How to Repot a Houseplant
Houseplants need to be repotted when the pot they’re currently in becomes too small or the soil is not nutritious enough. Young plants need to be repotted once a year, and older ones, every 4 to 5 years.
5-Minute Crafts offers you simple step-by-step instructions on how to repot a houseplant easily and safely.
To repot a plant, you will need:
- a new pot with drainage holes
- a potholder
- a scoop
- new soil (universal and good for the plant you have)
- a bottle of water or a watering can
The simplest way to repot a plant without possessing any special skills or knowledge is to keep the soil near the roots.
1. Prepare the pot. If there are no drain holes in it, drill them. They are needed to remove the excess water and keep the roots of the plant safe.
2. Put 1 inch of drainage soil at the bottom of the pot.
3. Add a bit more soil but make sure that after repotting, the plant is at the same level as it used to be — it shouldn’t be dug any deeper than it was.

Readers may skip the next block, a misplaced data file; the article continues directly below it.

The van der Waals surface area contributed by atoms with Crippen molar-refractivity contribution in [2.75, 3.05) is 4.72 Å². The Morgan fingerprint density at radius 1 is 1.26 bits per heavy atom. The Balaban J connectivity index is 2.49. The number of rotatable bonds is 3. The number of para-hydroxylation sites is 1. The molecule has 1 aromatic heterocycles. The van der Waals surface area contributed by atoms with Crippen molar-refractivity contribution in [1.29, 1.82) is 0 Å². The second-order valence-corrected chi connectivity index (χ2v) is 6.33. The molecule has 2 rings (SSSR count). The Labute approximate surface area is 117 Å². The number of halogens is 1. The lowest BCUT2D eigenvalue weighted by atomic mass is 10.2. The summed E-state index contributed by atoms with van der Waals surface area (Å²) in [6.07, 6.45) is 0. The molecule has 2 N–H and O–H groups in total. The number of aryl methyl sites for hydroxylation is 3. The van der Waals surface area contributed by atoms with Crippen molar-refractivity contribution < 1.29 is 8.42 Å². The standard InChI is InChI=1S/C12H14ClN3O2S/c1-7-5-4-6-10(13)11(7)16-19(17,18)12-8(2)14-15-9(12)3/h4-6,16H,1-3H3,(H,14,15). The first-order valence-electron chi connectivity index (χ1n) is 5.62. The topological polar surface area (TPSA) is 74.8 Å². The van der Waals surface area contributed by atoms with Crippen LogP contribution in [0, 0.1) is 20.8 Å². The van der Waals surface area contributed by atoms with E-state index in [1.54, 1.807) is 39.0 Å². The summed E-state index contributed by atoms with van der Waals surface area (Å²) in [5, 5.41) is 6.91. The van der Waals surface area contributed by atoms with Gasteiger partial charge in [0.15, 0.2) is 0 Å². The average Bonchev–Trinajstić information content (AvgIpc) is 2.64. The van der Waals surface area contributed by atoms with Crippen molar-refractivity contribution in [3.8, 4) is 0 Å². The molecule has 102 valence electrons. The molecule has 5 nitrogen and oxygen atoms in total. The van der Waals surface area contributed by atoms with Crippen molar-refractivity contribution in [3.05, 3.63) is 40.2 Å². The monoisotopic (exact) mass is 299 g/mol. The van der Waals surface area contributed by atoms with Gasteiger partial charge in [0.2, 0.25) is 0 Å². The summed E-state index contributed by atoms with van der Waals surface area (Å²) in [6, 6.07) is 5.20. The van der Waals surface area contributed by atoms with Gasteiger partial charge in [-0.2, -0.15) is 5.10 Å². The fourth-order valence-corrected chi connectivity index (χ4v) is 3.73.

4. Carefully remove the plant from the old pot, holding the lower part. It is better to do this when the soil is dry. Before repotting, don’t water the plant for several days.
5. Place the plant into a new pot so that it’s right in the center and on the same level as it was before.
6. Add new soil in the spaces between the roots and with the old soil and the walls of the pot. The distance should be 1-2 inches so that the plant can continue to grow.
7. When the new soil is there, put the pot in a decorative potholder.
8. Water the plant. If you have a plant that doesn’t need a lot of water, plant it several days after repotting. This watering delay will help the roots deal with the stress more easily and quickly.
Why keeping the old soil around the roots is important
When you keep the old soil, you don’t need to do anything with the roots. When you do a classic repotting, the roots need to be stripped of the old soil, and all the bad roots need to be cut with a knife.
Traditional repotting requires you to put the roots on a small pile of soil, spreading them to the sides, carefully. Only then, they can be dug.
The kind of repotting that requires you to keep the old soil near the roots is better for plants that have fragile roots and may not survive the classic repotting, like ferns, Begonias, Soleirolia, some palm trees (Chamaedorea, Chrysalidocarpus), and Zamioculcas.
Repotting is good for Spathiphyllum, ficus plants, Epipremnum, Monsteras, and Sansevieria.